In a move that pleasantly surprised the market, RBI’s governor announced a 50 bps (0.5%) cut in the repo and reverse repo rates, while keeping the CRR unchanged. The consensus estimate, after announcement of a slightly lower WPI inflation rate on Monday (Apr 16 ‘12), was a 25 bps cut. The repo and reverse repo rates are back to levels last seen in Jul ‘11.
RBI had made it quite clear through several previous policy announcements and interest rate hikes that controlling inflation was its top priority, even if it curtailed growth. Of late, it had come under a lot of criticism from corporate bigwigs and analysts for being too hawkish, since the rate hikes didn’t help in bringing down inflation by much.
Monetary policy alone can not help moderate inflation in a situation where the country’s current account deficit (currently at 4.3% of GDP) and government’s fiscal deficit (now at 5.9% of GDP) are at unsustainable levels. RBI had pretty much exhausted its policy options. Unless the finance ministry reduced its wasteful expenditure on subsidies and took bold decisions on economic reforms, there wasn’t much the RBI could do. Note the status quo that existed from Nov ‘11 to Mar ‘12 in the chart below:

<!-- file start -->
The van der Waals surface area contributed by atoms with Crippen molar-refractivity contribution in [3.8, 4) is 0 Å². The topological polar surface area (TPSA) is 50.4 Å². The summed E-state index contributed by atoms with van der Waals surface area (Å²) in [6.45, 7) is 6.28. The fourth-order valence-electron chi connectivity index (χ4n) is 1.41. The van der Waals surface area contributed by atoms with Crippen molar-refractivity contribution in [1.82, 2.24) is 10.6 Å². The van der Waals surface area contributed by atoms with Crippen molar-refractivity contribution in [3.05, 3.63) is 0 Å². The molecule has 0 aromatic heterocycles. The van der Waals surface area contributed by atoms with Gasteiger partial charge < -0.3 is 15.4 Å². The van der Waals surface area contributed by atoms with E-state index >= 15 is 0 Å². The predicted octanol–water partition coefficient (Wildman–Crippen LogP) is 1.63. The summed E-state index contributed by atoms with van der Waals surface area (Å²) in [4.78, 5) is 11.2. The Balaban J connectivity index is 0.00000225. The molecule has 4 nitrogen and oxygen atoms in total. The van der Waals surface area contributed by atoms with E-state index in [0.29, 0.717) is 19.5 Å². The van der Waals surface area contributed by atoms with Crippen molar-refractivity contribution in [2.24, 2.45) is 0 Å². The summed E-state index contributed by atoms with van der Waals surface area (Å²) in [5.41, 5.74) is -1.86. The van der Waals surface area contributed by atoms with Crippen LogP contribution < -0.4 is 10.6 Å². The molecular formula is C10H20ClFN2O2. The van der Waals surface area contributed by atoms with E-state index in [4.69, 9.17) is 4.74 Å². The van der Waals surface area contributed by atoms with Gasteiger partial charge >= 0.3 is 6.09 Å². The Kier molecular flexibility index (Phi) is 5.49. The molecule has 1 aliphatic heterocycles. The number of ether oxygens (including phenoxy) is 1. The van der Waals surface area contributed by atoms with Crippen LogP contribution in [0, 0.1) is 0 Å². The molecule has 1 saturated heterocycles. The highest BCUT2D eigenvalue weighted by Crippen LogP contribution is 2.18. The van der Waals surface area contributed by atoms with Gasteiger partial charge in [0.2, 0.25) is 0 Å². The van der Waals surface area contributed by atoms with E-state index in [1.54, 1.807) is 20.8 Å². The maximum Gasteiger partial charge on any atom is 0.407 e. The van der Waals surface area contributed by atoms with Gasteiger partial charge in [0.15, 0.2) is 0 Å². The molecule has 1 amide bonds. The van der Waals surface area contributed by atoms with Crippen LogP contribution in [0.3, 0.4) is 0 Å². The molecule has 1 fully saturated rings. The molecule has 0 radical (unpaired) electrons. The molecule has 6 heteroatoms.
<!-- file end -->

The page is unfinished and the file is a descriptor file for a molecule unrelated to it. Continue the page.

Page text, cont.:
Q3 GDP figure of 6.1% – down from the heady days of 9-10% growth a few years back – and WPI inflation falling below 7% probably forced the RBI’s hand. They were being made the scapegoat for India’s sliding GDP growth, when the blame should have been laid squarely on an inept and scam-ridden government.
Today’s 50 bps rate cut is a clear message to the finance ministry from the RBI: “We have done more than was expected; now it is your turn.” Unless efforts are made to curtail deficits and bold policy initiatives are taken to attract overseas investments, inflation will start rising again as the base effect of the previous year wears off. The RBI governor has clearly mentioned the possibility in his policy statement. Further rate cuts that are required to stimulate the economy and incentivize capital expenditure by corporate India will then be kept on hold.
The following chart depicts the relation between the repo rate, WPI inflation and industrial production over the past eight quarters:
It is quite clear from the chart that industrial growth has been affected in a high interest regime. Will corporate India jump up and open its purse strings because of the 0.5% lowering of interest rate? Not very likely. That means slow growth will continue for another quarter or two. It is now up to the government to take policy decisions that will be good economics rather than good politics.
The proposed ban on prepayment penalty of floating rate loans will be welcomed by EMI payers. For the stock market, any drop in interest rate is good news. The bulls should come charging with renewed vigour.